UPDATE 2-UK public borrowing hits record high in Nov

* UK Nov PSNB unexpectedly jumps to record 22.8 bln stg

* Pound falls as markets question government budget plan

* Treasury says borrowing plans still on track

* High health, defence and EU spending drives rise

* Revenue growth weakest since December 2009

By Fiona Shaikh and David Milliken

LONDON, Dec 21 (BestGrowthStock) – British public borrowing
unexpectedly surged in November to its highest on record,
casting doubt over the government’s ability to meet its deficit
reduction target for the current financial year.

Economists were unsure if the poor reading was a one-off or
the start of a new downturn for public finances in Britain,
where the budget deficit totalled 10.4 percent of gross domestic
product (GDP) last year, one of the highest among major

But either way Tuesday’s official data give the government a
poor starting point from which to begin the toughest spending
cuts in a generation next year, as it seeks to almost eliminate
the deficit by 2015.

The Office for National Statistics said public sector net
borrowing rose to a record 22.8 billion pounds from 16.7 billion
pounds last November, pushed up by a big rise in spending on
defence, health and the European Union, and slow revenue growth.

Economists had forecast a deficit of just 17 billion pounds,
and November’s overshoot wipes out almost all the savings made
since the fiscal year started in April — causing sterling to
fall to a three-month low against the dollar.

The government forecasts that PSNB excluding financial
sector interventions will fall to 148.5 billion pounds in the
2010/11 fiscal year from 156.3 billion pounds last year, and
said Tuesday’s data did not change this.

However, economists pointed out that total PSNB-ex between
April and November of 104.4 billion pounds was now just a
billion pounds lower than in the 2009/10 tax year, compared with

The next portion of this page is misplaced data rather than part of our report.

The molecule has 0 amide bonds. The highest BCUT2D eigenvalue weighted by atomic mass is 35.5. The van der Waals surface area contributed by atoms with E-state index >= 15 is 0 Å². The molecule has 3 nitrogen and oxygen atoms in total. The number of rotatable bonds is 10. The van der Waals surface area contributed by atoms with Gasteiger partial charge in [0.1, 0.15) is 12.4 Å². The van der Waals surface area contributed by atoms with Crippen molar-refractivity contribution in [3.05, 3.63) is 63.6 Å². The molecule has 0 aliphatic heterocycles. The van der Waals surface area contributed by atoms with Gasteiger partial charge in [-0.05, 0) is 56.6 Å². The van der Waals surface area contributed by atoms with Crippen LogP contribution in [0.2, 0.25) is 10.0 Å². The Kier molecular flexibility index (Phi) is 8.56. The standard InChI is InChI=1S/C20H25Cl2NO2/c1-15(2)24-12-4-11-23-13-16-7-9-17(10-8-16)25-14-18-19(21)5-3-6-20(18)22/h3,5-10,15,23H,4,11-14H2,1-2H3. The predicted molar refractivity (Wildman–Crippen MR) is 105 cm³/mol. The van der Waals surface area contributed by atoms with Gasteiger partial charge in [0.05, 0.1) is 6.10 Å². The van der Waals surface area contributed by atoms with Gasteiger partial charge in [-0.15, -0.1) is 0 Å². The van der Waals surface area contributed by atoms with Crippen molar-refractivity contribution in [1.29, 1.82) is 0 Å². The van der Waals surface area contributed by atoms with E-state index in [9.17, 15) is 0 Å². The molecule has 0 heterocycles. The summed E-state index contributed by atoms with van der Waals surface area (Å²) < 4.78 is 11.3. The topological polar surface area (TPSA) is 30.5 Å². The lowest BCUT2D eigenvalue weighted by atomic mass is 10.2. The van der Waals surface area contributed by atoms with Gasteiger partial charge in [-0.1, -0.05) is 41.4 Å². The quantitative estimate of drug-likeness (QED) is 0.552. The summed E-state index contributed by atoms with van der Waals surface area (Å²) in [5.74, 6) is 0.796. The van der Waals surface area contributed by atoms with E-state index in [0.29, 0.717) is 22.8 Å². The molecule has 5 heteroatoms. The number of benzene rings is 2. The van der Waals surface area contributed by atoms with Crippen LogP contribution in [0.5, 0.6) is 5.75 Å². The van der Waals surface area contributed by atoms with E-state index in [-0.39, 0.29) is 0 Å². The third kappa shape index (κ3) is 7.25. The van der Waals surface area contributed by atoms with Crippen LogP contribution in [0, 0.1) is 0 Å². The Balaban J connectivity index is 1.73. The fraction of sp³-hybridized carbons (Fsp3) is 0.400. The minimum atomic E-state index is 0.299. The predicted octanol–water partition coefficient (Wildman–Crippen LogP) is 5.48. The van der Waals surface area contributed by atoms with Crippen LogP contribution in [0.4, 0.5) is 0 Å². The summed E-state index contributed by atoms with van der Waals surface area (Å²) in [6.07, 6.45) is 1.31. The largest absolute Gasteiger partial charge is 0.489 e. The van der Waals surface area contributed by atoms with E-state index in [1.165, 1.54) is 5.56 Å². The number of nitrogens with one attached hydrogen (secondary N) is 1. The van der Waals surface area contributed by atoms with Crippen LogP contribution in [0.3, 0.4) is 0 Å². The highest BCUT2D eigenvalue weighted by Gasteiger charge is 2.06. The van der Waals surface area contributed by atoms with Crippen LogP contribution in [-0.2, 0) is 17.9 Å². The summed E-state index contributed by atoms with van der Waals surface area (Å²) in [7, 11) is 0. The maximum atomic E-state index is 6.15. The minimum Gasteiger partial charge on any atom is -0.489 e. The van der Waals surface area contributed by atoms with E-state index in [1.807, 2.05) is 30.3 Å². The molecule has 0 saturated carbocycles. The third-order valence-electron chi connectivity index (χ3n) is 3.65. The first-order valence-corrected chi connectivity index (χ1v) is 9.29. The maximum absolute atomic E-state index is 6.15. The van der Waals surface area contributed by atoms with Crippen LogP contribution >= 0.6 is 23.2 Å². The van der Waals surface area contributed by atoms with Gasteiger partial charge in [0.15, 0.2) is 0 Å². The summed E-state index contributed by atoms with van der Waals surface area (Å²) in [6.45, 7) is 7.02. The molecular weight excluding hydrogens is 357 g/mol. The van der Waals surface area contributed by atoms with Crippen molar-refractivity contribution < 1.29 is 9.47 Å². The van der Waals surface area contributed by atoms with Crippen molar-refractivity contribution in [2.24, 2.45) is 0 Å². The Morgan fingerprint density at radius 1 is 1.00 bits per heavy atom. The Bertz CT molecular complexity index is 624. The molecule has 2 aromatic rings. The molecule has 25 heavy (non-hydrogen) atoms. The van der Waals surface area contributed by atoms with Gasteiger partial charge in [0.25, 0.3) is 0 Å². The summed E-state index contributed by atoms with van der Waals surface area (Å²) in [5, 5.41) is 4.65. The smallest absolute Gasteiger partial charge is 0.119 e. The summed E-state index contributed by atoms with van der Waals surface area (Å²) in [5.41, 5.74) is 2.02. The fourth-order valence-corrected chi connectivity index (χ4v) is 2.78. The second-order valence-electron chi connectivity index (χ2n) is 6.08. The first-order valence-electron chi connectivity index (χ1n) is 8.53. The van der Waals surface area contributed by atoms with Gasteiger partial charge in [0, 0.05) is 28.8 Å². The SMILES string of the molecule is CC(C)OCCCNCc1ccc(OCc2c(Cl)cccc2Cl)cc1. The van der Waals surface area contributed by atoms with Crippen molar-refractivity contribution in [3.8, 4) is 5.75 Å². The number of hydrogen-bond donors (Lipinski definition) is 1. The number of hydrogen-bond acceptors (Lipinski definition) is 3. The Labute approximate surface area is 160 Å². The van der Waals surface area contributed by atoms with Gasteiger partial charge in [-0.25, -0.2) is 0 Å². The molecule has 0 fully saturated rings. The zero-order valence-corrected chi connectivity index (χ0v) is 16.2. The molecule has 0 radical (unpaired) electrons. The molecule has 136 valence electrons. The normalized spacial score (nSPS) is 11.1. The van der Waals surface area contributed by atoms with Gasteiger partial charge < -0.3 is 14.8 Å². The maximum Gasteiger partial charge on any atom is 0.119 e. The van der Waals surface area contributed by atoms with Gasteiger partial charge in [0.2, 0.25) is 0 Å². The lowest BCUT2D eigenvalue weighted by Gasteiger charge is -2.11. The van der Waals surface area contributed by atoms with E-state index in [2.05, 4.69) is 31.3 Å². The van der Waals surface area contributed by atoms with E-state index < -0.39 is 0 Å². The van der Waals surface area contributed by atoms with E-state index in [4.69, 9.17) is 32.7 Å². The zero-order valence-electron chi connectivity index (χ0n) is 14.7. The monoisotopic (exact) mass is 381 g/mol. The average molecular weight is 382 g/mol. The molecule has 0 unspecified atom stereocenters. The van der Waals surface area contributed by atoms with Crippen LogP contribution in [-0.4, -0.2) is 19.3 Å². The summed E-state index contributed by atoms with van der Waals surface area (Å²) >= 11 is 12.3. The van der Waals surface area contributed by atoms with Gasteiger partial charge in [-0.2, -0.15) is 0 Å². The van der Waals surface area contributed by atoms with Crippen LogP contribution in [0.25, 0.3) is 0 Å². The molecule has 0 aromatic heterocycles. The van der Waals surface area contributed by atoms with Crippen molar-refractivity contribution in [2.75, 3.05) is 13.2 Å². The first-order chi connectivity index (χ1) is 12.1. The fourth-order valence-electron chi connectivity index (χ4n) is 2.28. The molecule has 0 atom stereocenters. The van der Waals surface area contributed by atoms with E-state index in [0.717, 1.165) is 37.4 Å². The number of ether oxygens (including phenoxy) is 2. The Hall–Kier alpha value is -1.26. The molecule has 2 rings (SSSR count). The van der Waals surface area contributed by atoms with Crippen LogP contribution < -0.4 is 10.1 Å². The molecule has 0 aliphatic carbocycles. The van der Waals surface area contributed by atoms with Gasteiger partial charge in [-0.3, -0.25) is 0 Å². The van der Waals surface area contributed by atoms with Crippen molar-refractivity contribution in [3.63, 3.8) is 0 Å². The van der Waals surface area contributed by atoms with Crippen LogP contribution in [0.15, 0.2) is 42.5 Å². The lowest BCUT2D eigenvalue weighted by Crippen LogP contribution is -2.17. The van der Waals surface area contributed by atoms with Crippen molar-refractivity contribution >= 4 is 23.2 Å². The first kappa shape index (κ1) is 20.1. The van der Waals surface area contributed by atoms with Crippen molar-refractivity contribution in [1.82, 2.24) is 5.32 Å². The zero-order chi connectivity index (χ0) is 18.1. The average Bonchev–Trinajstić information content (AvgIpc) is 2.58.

a cumulative saving of around 6 billion pounds last month.

“This is dire news for Chancellor George Osborne to digest
over Christmas,” said IHS Global Insight economist Howard
Archer. “There is now a very serious risk that the government
will miss its fiscal targets for 2010/11. Much will depend on
how well growth holds up over the rest of the fiscal year.”

Investec economist Philip Shaw said that extrapolating the
current trend, PSNB-ex would total 155 billion pounds this year,
rather than the 148.5 billion pounds or 10.0 percent of GDP
forecast by the government’s Office of Budget Responsibility.

“The figures are extremely disappointing and a bit of a bolt
out of the blue,” Shaw said. “It is very difficult to judge
whether this is just a rogue figure or whether it represents
something more fundamental.”


The ONS said the deterioration was due to a 10.8 percent
rise in central government spending compared with a year ago
combined with an annual rise of just 3.1 percent in tax revenues
— the smallest since last December.

Local government borrowing last month was more than treble
that of a year ago at 2.9 billion pounds, although the ONS said
this was a volatile measure and could possibly be revised lower
in subsequent months.

The ONS said public sector net debt including financial
sector interventions rose to 65.2 percent of GDP, its highest
since records began in March 1993. Excluding financial sector
interventions, public sector net debt was 58.0 percent of GDP.

“These outturns are in line with the OBR’s latest forecast
for borrowing to fall by almost 10 billion pounds this year
compared to last,” said a Treasury spokesman.

However, the government may face an uphill struggle to meet
its spending targets over the rest of the year. Unemployment
unexpectedly rose for the first time in six months in the three
months to October, and unusually cold and snowy weather in
December may depress fourth-quarter output and tax revenue.

Public concerns about the scale of austerity measures needed
to reduce government borrowing — including a rise in VAT from
next year — are already weighing on confidence. A survey by GfK
NOP showed consumer morale at its lowest level since July in
December. [ID:nL2635039]

“While the higher VAT rate from January should help to boost
revenues, a sharp slowdown in consumer spending will dampen its
near-term effect,” said Hetal Mehta, economist at Daiwa Capital
(Editing by Patrick Graham/Ruth Pitchford)

UPDATE 2-UK public borrowing hits record high in Nov